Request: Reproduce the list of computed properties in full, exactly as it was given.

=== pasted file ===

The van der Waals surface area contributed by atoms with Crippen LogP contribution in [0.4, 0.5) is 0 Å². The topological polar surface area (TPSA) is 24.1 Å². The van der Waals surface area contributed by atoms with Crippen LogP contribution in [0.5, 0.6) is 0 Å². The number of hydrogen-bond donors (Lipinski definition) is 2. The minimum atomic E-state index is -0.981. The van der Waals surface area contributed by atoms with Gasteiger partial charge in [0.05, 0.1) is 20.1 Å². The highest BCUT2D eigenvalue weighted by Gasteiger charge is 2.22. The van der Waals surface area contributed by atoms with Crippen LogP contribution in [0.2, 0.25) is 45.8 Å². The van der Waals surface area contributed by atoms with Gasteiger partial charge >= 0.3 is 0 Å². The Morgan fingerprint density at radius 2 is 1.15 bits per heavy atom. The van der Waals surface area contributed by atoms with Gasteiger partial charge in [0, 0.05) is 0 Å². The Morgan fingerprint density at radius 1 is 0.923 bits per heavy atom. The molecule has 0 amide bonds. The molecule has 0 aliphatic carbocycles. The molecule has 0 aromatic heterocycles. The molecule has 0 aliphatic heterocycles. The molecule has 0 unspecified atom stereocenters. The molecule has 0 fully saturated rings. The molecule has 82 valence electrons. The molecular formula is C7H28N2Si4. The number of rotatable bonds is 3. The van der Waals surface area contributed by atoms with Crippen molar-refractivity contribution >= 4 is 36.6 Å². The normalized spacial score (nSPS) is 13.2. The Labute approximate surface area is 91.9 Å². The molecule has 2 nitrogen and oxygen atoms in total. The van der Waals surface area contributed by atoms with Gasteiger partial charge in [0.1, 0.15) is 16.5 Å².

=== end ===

The van der Waals surface area contributed by atoms with Crippen LogP contribution in [0.4, 0.5) is 0 Å². The topological polar surface area (TPSA) is 24.1 Å². The van der Waals surface area contributed by atoms with Crippen LogP contribution in [0.5, 0.6) is 0 Å². The number of hydrogen-bond donors (Lipinski definition) is 2. The minimum atomic E-state index is -0.981. The van der Waals surface area contributed by atoms with Gasteiger partial charge in [0.05, 0.1) is 20.1 Å². The highest BCUT2D eigenvalue weighted by Gasteiger charge is 2.22. The van der Waals surface area contributed by atoms with Crippen LogP contribution in [0.2, 0.25) is 45.8 Å². The van der Waals surface area contributed by atoms with Gasteiger partial charge >= 0.3 is 0 Å². The Morgan fingerprint density at radius 2 is 1.15 bits per heavy atom. The van der Waals surface area contributed by atoms with Gasteiger partial charge in [0, 0.05) is 0 Å². The Morgan fingerprint density at radius 1 is 0.923 bits per heavy atom. The molecule has 0 amide bonds. The molecule has 0 aliphatic carbocycles. The molecule has 0 aromatic heterocycles. The molecule has 0 aliphatic heterocycles. The molecule has 0 unspecified atom stereocenters. The molecule has 0 fully saturated rings. The molecule has 82 valence electrons. The molecular formula is C7H28N2Si4. The number of rotatable bonds is 3. The van der Waals surface area contributed by atoms with Crippen molar-refractivity contribution >= 4 is 36.6 Å². The normalized spacial score (nSPS) is 13.2. The Labute approximate surface area is 91.9 Å². The molecule has 2 nitrogen and oxygen atoms in total. The van der Waals surface area contributed by atoms with Gasteiger partial charge in [0.1, 0.15) is 16.5 Å².